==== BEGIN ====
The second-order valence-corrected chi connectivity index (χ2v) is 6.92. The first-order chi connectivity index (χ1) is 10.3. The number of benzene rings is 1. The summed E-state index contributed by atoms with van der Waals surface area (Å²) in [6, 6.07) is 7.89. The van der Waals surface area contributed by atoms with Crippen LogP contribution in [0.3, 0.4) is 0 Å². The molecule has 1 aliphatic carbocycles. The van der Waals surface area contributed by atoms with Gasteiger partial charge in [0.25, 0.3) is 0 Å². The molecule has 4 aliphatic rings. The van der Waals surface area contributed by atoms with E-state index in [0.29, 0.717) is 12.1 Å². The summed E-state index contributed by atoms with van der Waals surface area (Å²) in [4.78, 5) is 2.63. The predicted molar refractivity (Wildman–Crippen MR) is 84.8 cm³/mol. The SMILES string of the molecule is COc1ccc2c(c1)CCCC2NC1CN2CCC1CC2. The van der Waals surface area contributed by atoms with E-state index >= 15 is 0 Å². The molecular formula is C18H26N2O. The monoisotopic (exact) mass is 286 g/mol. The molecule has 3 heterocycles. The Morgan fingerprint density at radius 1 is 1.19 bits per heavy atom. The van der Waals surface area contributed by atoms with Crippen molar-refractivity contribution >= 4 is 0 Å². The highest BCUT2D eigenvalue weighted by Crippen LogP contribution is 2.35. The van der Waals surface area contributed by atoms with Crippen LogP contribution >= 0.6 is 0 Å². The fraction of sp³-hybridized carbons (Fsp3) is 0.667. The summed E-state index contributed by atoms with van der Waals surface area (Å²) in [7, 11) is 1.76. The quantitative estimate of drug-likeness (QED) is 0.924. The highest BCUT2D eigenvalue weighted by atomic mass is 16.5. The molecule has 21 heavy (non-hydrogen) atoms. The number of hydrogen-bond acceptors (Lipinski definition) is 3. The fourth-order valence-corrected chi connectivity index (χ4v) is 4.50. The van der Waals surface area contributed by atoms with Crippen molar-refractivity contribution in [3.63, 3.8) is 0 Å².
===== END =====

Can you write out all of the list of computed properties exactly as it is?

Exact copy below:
The second-order valence-corrected chi connectivity index (χ2v) is 6.92. The first-order chi connectivity index (χ1) is 10.3. The number of benzene rings is 1. The summed E-state index contributed by atoms with van der Waals surface area (Å²) in [6, 6.07) is 7.89. The van der Waals surface area contributed by atoms with Crippen LogP contribution in [0.3, 0.4) is 0 Å². The molecule has 1 aliphatic carbocycles. The van der Waals surface area contributed by atoms with Gasteiger partial charge in [0.25, 0.3) is 0 Å². The molecule has 4 aliphatic rings. The van der Waals surface area contributed by atoms with E-state index in [0.29, 0.717) is 12.1 Å². The summed E-state index contributed by atoms with van der Waals surface area (Å²) in [4.78, 5) is 2.63. The predicted molar refractivity (Wildman–Crippen MR) is 84.8 cm³/mol. The SMILES string of the molecule is COc1ccc2c(c1)CCCC2NC1CN2CCC1CC2. The van der Waals surface area contributed by atoms with E-state index >= 15 is 0 Å². The molecular formula is C18H26N2O. The monoisotopic (exact) mass is 286 g/mol. The molecule has 3 heterocycles. The Morgan fingerprint density at radius 1 is 1.19 bits per heavy atom. The van der Waals surface area contributed by atoms with Crippen molar-refractivity contribution >= 4 is 0 Å². The highest BCUT2D eigenvalue weighted by Crippen LogP contribution is 2.35. The van der Waals surface area contributed by atoms with Crippen LogP contribution >= 0.6 is 0 Å². The fraction of sp³-hybridized carbons (Fsp3) is 0.667. The summed E-state index contributed by atoms with van der Waals surface area (Å²) in [7, 11) is 1.76. The quantitative estimate of drug-likeness (QED) is 0.924. The highest BCUT2D eigenvalue weighted by atomic mass is 16.5. The molecule has 21 heavy (non-hydrogen) atoms. The number of hydrogen-bond acceptors (Lipinski definition) is 3. The fourth-order valence-corrected chi connectivity index (χ4v) is 4.50. The van der Waals surface area contributed by atoms with Crippen molar-refractivity contribution in [3.63, 3.8) is 0 Å².